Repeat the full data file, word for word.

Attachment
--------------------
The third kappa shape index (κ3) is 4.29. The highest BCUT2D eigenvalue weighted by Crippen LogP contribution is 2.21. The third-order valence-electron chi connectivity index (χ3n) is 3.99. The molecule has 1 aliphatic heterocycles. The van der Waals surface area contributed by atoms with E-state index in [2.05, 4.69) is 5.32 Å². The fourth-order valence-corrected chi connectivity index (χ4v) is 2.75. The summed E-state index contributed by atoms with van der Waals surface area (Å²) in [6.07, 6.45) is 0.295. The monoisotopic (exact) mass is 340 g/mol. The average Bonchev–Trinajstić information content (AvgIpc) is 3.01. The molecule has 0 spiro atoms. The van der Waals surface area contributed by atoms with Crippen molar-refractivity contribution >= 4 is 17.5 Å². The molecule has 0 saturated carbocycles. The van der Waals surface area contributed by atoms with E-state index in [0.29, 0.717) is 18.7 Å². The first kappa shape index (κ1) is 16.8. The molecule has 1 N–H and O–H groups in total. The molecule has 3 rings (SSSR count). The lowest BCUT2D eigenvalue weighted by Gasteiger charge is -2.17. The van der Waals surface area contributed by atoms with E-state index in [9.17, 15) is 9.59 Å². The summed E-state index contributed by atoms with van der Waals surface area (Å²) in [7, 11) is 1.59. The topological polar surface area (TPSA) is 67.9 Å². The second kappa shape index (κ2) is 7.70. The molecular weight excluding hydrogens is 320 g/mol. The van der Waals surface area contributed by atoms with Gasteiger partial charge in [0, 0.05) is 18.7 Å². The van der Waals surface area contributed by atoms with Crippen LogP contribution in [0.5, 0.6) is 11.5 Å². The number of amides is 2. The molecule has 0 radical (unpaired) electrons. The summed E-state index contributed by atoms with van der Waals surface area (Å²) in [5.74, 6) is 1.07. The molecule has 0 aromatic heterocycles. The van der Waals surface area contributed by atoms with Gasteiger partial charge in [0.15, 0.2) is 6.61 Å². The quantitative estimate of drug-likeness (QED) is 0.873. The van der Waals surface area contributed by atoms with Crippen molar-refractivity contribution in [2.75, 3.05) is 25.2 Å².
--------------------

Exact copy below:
The third kappa shape index (κ3) is 4.29. The highest BCUT2D eigenvalue weighted by Crippen LogP contribution is 2.21. The third-order valence-electron chi connectivity index (χ3n) is 3.99. The molecule has 1 aliphatic heterocycles. The van der Waals surface area contributed by atoms with E-state index in [2.05, 4.69) is 5.32 Å². The fourth-order valence-corrected chi connectivity index (χ4v) is 2.75. The summed E-state index contributed by atoms with van der Waals surface area (Å²) in [6.07, 6.45) is 0.295. The monoisotopic (exact) mass is 340 g/mol. The average Bonchev–Trinajstić information content (AvgIpc) is 3.01. The molecule has 0 spiro atoms. The van der Waals surface area contributed by atoms with Crippen molar-refractivity contribution >= 4 is 17.5 Å². The molecule has 0 saturated carbocycles. The van der Waals surface area contributed by atoms with E-state index in [0.29, 0.717) is 18.7 Å². The first kappa shape index (κ1) is 16.8. The molecule has 1 N–H and O–H groups in total. The molecule has 3 rings (SSSR count). The lowest BCUT2D eigenvalue weighted by Gasteiger charge is -2.17. The van der Waals surface area contributed by atoms with E-state index in [9.17, 15) is 9.59 Å². The summed E-state index contributed by atoms with van der Waals surface area (Å²) in [7, 11) is 1.59. The topological polar surface area (TPSA) is 67.9 Å². The second kappa shape index (κ2) is 7.70. The molecular weight excluding hydrogens is 320 g/mol. The van der Waals surface area contributed by atoms with Gasteiger partial charge in [0, 0.05) is 18.7 Å². The van der Waals surface area contributed by atoms with Crippen LogP contribution in [0.5, 0.6) is 11.5 Å². The number of amides is 2. The molecule has 0 radical (unpaired) electrons. The summed E-state index contributed by atoms with van der Waals surface area (Å²) in [5.74, 6) is 1.07. The molecule has 0 aromatic heterocycles. The van der Waals surface area contributed by atoms with Gasteiger partial charge in [0.15, 0.2) is 6.61 Å². The quantitative estimate of drug-likeness (QED) is 0.873. The van der Waals surface area contributed by atoms with Crippen molar-refractivity contribution in [2.75, 3.05) is 25.2 Å².